The cult novel is a funny thing. ‘Cult’ doesn’t necessarily collapse neatly down to ‘divisive’ (if that were the case, Fifty Shades of Grey and its progenitor Twilight would surely be works of cult fiction), nor can it simply be reduced to ‘underrated’ (Hunter S. Thompson is, by almost any yardstick, a cult writer, yet Fear and Loathing in Las Vegas boasts over 150,000 glowing reviews on Goodreads). What, then, makes a piece of writing ‘cult’?
Holly Childs’ No Limit isn’t a cult novel. It’s too short for that, but it is certainly a cult novella, albeit one still accumulating followers. As with much cult fiction, the narrative itself is beside the point, as are the virtually indistinguishable characters (for the sake of argument, let’s pretend for a moment that this stuff does matter, in which case we might say that No Limit is ‘about’ a girl called Ash who gets stranded in Auckland due to an imminent volcanic eruption and ends up, semi-inexplicably, at an apocalyptic squat rave).
What makes No Limit a cult novel, perhaps, is Childs’ single-minded focus on expanding her own worldview until it blankets her fictional world in its entirety. Nobody exists outside of Childs’ hyper-connected, hyper-distracted, hyper-queer, hyper-munted, hyper-branded bubble, and when a character remarks that they watch Harmony Korine’s 1995 film Kids “Every night before I go to sleep, doesn’t everyone?”, you get the sense that we’ve been transported to a world in which, yes, that’s exactly what everybody does right before brushing their teeth.
There are moments when Childs’ world overlaps our own, and her insights into Millennial culture are incisive. One character carries an unread of copy Naomi Klein’s 1999 anti-globalisation treatise No Logo as an identity signifier, and a girl is called out for reblogging too much, building her personal brand “off of other people’s hard work”. This is, for better or worse, stuff that all of us really do think too much about. I do, at least.
Emerging writers who want to become cult authors tend to make the mistake of emulating their heroes, but that’s a trap: you don’t become a Bret Easton Ellis or a Tao Lin by aping a Bret Easton Ellis or a Tao Lin, but by turning in on yourself and pulling and pawing at your own idiosyncrasies. No Limit reads a little like Less Than Zero for the Tumblr generation, or Shoplifting from American Apparel for antipodean FAsH1ON HA¢K£Rs, but Childs’ voice doesn’t feel like the result of the usual alt-lit cribbing. Instead, it’s a voice that will, hopefully, be emulated and reworked by her MacBook Pro-toting followers. (I’m now one of them).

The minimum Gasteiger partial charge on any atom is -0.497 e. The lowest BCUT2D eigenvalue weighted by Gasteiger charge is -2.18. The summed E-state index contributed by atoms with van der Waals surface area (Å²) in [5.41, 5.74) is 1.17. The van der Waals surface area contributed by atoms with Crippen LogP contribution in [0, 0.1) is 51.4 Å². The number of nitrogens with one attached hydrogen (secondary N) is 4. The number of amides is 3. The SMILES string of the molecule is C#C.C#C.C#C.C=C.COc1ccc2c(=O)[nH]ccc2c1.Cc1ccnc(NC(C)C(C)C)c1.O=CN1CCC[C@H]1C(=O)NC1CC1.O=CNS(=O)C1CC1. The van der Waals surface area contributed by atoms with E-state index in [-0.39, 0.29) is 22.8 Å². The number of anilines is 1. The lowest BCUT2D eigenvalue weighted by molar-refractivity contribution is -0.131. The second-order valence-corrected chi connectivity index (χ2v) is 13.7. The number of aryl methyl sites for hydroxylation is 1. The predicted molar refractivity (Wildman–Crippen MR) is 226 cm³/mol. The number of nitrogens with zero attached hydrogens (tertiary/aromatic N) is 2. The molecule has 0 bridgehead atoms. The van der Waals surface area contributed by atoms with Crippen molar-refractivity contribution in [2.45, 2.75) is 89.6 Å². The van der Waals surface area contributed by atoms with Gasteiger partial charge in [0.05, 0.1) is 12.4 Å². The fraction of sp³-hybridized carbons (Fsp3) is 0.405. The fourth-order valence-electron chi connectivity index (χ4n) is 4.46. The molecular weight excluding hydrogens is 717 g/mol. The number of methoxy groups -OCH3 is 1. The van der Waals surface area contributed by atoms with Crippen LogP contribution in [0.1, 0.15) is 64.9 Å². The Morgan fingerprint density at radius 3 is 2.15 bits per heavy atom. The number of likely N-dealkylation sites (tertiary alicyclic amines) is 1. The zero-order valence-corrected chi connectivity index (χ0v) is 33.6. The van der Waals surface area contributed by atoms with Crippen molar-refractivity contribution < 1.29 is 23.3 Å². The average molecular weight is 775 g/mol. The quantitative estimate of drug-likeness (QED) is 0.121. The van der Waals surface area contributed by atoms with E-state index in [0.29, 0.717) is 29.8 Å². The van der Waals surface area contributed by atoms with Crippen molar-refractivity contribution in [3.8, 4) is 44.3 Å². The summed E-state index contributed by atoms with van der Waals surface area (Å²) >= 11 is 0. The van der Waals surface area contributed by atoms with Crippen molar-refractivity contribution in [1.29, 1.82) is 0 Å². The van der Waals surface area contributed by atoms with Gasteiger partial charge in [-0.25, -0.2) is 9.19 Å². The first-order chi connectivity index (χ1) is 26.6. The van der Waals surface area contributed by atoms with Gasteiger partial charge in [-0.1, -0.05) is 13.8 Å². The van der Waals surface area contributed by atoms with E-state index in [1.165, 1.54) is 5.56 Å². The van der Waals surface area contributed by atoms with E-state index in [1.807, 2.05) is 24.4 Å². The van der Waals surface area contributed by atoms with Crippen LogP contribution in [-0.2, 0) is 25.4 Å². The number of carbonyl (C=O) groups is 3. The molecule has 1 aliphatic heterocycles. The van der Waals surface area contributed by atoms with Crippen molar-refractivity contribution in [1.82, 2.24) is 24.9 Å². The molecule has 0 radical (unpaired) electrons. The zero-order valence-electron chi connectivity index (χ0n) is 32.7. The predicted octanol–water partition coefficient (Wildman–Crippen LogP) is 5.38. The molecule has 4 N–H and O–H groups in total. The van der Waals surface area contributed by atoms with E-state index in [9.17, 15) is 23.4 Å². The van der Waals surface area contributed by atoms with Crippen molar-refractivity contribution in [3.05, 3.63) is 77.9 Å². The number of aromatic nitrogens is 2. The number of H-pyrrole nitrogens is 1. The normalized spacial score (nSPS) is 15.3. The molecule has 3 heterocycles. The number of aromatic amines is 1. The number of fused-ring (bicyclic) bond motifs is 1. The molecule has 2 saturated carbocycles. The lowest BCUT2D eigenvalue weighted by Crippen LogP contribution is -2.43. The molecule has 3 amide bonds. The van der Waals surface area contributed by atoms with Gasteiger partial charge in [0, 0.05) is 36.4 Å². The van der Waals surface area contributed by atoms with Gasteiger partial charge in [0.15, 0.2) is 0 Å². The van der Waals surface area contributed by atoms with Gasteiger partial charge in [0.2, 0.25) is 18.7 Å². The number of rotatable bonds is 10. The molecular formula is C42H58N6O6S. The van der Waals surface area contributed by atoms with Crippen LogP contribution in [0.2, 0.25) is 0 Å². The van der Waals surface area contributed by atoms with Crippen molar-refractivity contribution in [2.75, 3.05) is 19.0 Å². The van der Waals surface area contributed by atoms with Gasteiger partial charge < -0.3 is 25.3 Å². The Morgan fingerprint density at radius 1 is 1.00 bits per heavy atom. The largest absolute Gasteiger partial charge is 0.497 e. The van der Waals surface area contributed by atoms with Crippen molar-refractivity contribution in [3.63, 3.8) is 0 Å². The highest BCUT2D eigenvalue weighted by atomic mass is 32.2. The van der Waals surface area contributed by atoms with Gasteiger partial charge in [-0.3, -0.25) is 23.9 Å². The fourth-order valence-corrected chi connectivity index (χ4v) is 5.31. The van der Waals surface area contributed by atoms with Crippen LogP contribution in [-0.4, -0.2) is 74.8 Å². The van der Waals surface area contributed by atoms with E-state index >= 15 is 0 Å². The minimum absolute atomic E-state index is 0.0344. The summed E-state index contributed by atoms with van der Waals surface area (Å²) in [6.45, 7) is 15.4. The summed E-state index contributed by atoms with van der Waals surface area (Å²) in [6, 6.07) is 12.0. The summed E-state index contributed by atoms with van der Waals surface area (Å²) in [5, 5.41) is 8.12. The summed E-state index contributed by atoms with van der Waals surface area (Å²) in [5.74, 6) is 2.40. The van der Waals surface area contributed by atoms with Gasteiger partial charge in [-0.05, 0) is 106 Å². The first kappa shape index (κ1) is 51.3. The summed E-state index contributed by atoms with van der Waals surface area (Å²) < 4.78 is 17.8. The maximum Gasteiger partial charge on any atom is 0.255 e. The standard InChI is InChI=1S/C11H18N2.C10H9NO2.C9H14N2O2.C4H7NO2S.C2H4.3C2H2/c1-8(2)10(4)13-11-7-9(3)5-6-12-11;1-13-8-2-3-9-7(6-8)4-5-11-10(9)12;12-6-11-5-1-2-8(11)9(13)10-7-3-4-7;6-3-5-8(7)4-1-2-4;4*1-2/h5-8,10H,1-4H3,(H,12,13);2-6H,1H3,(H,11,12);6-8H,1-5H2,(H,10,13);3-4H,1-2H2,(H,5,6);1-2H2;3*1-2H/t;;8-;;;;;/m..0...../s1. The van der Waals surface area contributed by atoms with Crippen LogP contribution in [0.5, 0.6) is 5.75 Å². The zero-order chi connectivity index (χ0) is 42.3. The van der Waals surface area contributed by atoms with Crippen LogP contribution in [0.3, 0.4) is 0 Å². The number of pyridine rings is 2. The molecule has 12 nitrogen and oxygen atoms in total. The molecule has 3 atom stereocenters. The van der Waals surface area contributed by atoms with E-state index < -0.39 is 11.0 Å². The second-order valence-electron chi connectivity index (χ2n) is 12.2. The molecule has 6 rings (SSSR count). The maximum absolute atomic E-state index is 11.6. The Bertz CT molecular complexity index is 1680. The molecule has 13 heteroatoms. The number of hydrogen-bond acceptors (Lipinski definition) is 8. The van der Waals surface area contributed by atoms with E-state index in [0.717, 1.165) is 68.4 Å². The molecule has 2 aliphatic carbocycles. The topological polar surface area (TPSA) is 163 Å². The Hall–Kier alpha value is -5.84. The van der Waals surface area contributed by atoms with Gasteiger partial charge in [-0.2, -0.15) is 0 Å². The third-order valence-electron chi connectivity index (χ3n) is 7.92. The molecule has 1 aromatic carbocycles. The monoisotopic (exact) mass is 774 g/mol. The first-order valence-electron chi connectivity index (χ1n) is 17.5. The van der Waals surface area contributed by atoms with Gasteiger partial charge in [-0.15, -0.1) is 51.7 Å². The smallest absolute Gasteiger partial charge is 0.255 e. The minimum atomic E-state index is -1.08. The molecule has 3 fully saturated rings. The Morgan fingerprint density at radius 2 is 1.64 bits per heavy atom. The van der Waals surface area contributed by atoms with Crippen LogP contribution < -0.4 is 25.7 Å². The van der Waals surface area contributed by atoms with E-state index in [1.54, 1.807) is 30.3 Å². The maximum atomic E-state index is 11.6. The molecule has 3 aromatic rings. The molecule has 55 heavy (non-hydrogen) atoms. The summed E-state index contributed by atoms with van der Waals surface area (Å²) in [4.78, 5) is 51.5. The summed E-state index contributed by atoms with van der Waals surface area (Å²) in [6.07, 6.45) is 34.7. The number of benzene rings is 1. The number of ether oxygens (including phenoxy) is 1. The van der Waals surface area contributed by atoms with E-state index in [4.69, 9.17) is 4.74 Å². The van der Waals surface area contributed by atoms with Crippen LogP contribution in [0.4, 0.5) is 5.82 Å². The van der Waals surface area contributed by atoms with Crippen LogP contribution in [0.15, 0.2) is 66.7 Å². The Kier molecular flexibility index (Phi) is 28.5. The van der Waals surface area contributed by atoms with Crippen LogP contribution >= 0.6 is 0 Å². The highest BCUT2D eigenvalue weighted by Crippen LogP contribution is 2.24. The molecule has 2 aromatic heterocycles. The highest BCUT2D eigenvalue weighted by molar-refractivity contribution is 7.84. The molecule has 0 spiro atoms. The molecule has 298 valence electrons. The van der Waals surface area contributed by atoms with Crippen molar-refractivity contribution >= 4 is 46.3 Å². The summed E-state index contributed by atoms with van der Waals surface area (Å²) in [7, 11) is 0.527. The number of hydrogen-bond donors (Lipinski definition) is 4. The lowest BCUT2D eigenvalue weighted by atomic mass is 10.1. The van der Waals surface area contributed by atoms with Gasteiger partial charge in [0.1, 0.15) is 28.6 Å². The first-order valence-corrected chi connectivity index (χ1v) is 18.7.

In the final story of Foreign Soil, Maxine Beneba Clarke’s debut collection, the author herself becomes the protagonist. In a run-down Footscray flat, too close to the train line, she reads rejection notes from a publisher advising her to make make one of the “angry black kid[s]” in her collection a little more palatable. “Unfortunately,” another publisher writes, “we feel Australian readers are just not ready for characters like these.”
It’s not clear whether these rejection letters are real, but it certainly seems plausible. Foreign Soil tells stories about people of colour, Clarke moving between Sudan and Brixton, Jamaica and Mississippi, Sydney and Melbourne. Oftentimes, the stories are infused with the local dialect, and the results can be both glorious (Clarke is a slam poet and has an ear for slang and inflection) and a real challenge (“Nathanial Robinson lean out ovah de water, shake im head an look-look down past im grubby dungarees…”). Never, however, does it feel that Clarke takes us to the same place twice, and never does it feel as though she’s reusing stock voices.
There is an interesting tension at play throughout Foreign Soil, and I think this may be what made some of the more conservative publishers anxious: Clarke at once wants to demonstrate that the stories of people of colour are manifold, while also drawing non-Caucasian ethnic groups into a collective of common experience. This is ambitious: it’s virtually impossible to encapsulate a particular cultural group without resorting to stereotyping, so telling the story of just one asylum seeker (in ‘The Stilt Fisherman of Kathaluwa’) or just one Tottenham rioter (‘Harlem Jones’) leads the reader to wonder whether the part is intended to stand in for the whole. Taken as a collection, though, Clarke’s characters expand, rather than contract, our understanding of the groups they identify as a part of. In ‘Big Islan’, one of the stories in the collection, the more the protagonist reads, the larger his world becomes. That’s how I felt reading Foreign Soil.
(This review will appear in the upcoming Winter issue of CityMag. Their bewwwwdiful website will be going live next week).